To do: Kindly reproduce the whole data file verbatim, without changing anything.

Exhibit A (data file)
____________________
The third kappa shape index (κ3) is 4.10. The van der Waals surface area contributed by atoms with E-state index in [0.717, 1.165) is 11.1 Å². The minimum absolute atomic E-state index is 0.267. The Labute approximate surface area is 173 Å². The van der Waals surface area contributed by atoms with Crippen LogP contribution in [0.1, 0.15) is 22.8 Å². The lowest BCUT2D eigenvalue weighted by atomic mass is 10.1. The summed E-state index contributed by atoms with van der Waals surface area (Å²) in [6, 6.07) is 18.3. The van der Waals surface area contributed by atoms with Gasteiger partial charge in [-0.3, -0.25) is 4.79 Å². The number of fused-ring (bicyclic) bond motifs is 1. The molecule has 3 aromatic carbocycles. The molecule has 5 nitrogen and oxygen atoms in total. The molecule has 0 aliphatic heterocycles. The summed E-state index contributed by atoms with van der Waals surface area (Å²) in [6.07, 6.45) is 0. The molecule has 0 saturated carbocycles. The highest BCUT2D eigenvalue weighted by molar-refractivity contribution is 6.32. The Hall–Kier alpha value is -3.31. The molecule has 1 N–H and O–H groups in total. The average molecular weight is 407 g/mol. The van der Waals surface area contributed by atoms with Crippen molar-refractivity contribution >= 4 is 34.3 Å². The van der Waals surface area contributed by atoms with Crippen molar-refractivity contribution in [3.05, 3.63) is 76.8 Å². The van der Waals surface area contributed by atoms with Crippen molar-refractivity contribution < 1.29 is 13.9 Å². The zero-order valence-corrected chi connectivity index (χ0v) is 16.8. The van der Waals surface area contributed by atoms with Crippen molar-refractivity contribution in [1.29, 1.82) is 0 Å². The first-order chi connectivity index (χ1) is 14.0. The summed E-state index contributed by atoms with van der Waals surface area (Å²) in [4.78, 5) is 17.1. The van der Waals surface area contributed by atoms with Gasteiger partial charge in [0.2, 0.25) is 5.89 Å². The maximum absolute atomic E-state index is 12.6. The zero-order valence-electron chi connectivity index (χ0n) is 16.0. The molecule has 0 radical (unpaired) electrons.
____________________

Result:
The third kappa shape index (κ3) is 4.10. The van der Waals surface area contributed by atoms with E-state index in [0.717, 1.165) is 11.1 Å². The minimum absolute atomic E-state index is 0.267. The Labute approximate surface area is 173 Å². The van der Waals surface area contributed by atoms with Crippen LogP contribution in [0.1, 0.15) is 22.8 Å². The lowest BCUT2D eigenvalue weighted by atomic mass is 10.1. The summed E-state index contributed by atoms with van der Waals surface area (Å²) in [6, 6.07) is 18.3. The van der Waals surface area contributed by atoms with Gasteiger partial charge in [-0.3, -0.25) is 4.79 Å². The number of fused-ring (bicyclic) bond motifs is 1. The molecule has 3 aromatic carbocycles. The molecule has 5 nitrogen and oxygen atoms in total. The molecule has 0 aliphatic heterocycles. The summed E-state index contributed by atoms with van der Waals surface area (Å²) in [6.07, 6.45) is 0. The molecule has 0 saturated carbocycles. The highest BCUT2D eigenvalue weighted by molar-refractivity contribution is 6.32. The Hall–Kier alpha value is -3.31. The molecule has 1 N–H and O–H groups in total. The average molecular weight is 407 g/mol. The van der Waals surface area contributed by atoms with Crippen molar-refractivity contribution >= 4 is 34.3 Å². The van der Waals surface area contributed by atoms with Crippen molar-refractivity contribution in [3.05, 3.63) is 76.8 Å². The van der Waals surface area contributed by atoms with Crippen molar-refractivity contribution < 1.29 is 13.9 Å². The zero-order valence-corrected chi connectivity index (χ0v) is 16.8. The van der Waals surface area contributed by atoms with Crippen molar-refractivity contribution in [1.29, 1.82) is 0 Å². The first-order chi connectivity index (χ1) is 14.0. The summed E-state index contributed by atoms with van der Waals surface area (Å²) in [4.78, 5) is 17.1. The van der Waals surface area contributed by atoms with Gasteiger partial charge in [0.2, 0.25) is 5.89 Å². The maximum absolute atomic E-state index is 12.6. The zero-order valence-electron chi connectivity index (χ0n) is 16.0. The molecule has 0 radical (unpaired) electrons.